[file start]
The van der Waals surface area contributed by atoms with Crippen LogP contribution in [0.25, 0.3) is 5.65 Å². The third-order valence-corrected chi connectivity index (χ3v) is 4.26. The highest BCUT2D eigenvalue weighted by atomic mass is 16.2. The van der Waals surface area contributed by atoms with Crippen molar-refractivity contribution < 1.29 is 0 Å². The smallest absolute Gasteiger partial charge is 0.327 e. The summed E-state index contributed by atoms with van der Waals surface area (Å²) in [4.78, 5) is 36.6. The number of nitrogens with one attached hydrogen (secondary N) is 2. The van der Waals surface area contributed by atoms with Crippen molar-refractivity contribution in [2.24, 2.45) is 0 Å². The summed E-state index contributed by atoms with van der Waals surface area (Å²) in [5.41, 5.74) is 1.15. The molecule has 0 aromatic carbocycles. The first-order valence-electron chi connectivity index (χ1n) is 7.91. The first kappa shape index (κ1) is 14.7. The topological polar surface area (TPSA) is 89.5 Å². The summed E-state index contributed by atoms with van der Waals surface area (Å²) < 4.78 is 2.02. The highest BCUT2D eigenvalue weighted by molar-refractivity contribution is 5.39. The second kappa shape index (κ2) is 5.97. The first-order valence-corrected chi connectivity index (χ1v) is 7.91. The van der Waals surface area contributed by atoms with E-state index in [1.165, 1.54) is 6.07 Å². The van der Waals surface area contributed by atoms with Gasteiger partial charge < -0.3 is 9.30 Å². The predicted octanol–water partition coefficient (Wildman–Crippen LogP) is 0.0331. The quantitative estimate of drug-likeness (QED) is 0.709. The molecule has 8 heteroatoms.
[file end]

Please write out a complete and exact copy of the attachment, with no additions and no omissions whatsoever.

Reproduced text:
The van der Waals surface area contributed by atoms with Crippen LogP contribution in [0.25, 0.3) is 5.65 Å². The third-order valence-corrected chi connectivity index (χ3v) is 4.26. The highest BCUT2D eigenvalue weighted by atomic mass is 16.2. The van der Waals surface area contributed by atoms with Crippen molar-refractivity contribution < 1.29 is 0 Å². The smallest absolute Gasteiger partial charge is 0.327 e. The summed E-state index contributed by atoms with van der Waals surface area (Å²) in [4.78, 5) is 36.6. The number of nitrogens with one attached hydrogen (secondary N) is 2. The van der Waals surface area contributed by atoms with Crippen molar-refractivity contribution in [2.24, 2.45) is 0 Å². The summed E-state index contributed by atoms with van der Waals surface area (Å²) in [5.41, 5.74) is 1.15. The molecule has 0 aromatic carbocycles. The first-order valence-electron chi connectivity index (χ1n) is 7.91. The first kappa shape index (κ1) is 14.7. The topological polar surface area (TPSA) is 89.5 Å². The summed E-state index contributed by atoms with van der Waals surface area (Å²) < 4.78 is 2.02. The highest BCUT2D eigenvalue weighted by molar-refractivity contribution is 5.39. The second kappa shape index (κ2) is 5.97. The first-order valence-corrected chi connectivity index (χ1v) is 7.91. The van der Waals surface area contributed by atoms with E-state index in [1.165, 1.54) is 6.07 Å². The van der Waals surface area contributed by atoms with Gasteiger partial charge < -0.3 is 9.30 Å². The predicted octanol–water partition coefficient (Wildman–Crippen LogP) is 0.0331. The quantitative estimate of drug-likeness (QED) is 0.709. The molecule has 8 heteroatoms.